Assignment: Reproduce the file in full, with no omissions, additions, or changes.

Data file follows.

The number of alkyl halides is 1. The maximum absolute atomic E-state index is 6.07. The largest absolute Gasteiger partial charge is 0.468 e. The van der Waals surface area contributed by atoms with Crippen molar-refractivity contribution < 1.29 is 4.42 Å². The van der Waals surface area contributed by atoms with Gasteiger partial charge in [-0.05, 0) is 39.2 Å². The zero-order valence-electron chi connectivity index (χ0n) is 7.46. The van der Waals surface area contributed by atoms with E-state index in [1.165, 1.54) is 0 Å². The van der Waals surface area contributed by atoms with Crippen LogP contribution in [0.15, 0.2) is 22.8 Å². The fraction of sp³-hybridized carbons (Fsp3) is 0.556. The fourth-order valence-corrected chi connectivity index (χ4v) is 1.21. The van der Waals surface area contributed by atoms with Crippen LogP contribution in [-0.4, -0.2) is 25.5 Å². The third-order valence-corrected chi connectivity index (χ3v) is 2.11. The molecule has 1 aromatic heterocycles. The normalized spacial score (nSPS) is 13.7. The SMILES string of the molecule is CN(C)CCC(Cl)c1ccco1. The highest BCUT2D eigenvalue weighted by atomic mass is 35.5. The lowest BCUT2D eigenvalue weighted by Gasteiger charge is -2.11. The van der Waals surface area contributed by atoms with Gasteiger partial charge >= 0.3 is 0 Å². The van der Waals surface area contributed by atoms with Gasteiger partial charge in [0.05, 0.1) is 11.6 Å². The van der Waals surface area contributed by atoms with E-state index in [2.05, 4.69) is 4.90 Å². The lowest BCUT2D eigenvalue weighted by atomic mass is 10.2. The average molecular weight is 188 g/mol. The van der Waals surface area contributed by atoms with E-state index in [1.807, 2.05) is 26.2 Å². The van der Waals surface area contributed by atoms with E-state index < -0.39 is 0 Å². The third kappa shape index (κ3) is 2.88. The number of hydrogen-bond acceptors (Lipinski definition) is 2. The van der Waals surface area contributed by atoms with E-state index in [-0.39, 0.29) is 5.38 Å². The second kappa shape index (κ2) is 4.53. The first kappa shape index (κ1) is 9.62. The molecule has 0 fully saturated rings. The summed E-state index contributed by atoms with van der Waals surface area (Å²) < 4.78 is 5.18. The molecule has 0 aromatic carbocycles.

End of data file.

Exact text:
The number of alkyl halides is 1. The maximum absolute atomic E-state index is 6.07. The largest absolute Gasteiger partial charge is 0.468 e. The van der Waals surface area contributed by atoms with Crippen molar-refractivity contribution < 1.29 is 4.42 Å². The van der Waals surface area contributed by atoms with Gasteiger partial charge in [-0.05, 0) is 39.2 Å². The zero-order valence-electron chi connectivity index (χ0n) is 7.46. The van der Waals surface area contributed by atoms with E-state index in [1.165, 1.54) is 0 Å². The van der Waals surface area contributed by atoms with Crippen LogP contribution in [0.15, 0.2) is 22.8 Å². The fraction of sp³-hybridized carbons (Fsp3) is 0.556. The fourth-order valence-corrected chi connectivity index (χ4v) is 1.21. The van der Waals surface area contributed by atoms with Crippen LogP contribution in [-0.4, -0.2) is 25.5 Å². The third-order valence-corrected chi connectivity index (χ3v) is 2.11. The molecule has 1 aromatic heterocycles. The normalized spacial score (nSPS) is 13.7. The SMILES string of the molecule is CN(C)CCC(Cl)c1ccco1. The highest BCUT2D eigenvalue weighted by atomic mass is 35.5. The lowest BCUT2D eigenvalue weighted by Gasteiger charge is -2.11. The van der Waals surface area contributed by atoms with Gasteiger partial charge >= 0.3 is 0 Å². The van der Waals surface area contributed by atoms with Gasteiger partial charge in [0.05, 0.1) is 11.6 Å². The van der Waals surface area contributed by atoms with E-state index in [2.05, 4.69) is 4.90 Å². The lowest BCUT2D eigenvalue weighted by atomic mass is 10.2. The average molecular weight is 188 g/mol. The van der Waals surface area contributed by atoms with E-state index in [1.807, 2.05) is 26.2 Å². The van der Waals surface area contributed by atoms with E-state index < -0.39 is 0 Å². The third kappa shape index (κ3) is 2.88. The number of hydrogen-bond acceptors (Lipinski definition) is 2. The van der Waals surface area contributed by atoms with E-state index in [-0.39, 0.29) is 5.38 Å². The second kappa shape index (κ2) is 4.53. The first kappa shape index (κ1) is 9.62. The molecule has 0 fully saturated rings. The summed E-state index contributed by atoms with van der Waals surface area (Å²) < 4.78 is 5.18. The molecule has 0 aromatic carbocycles.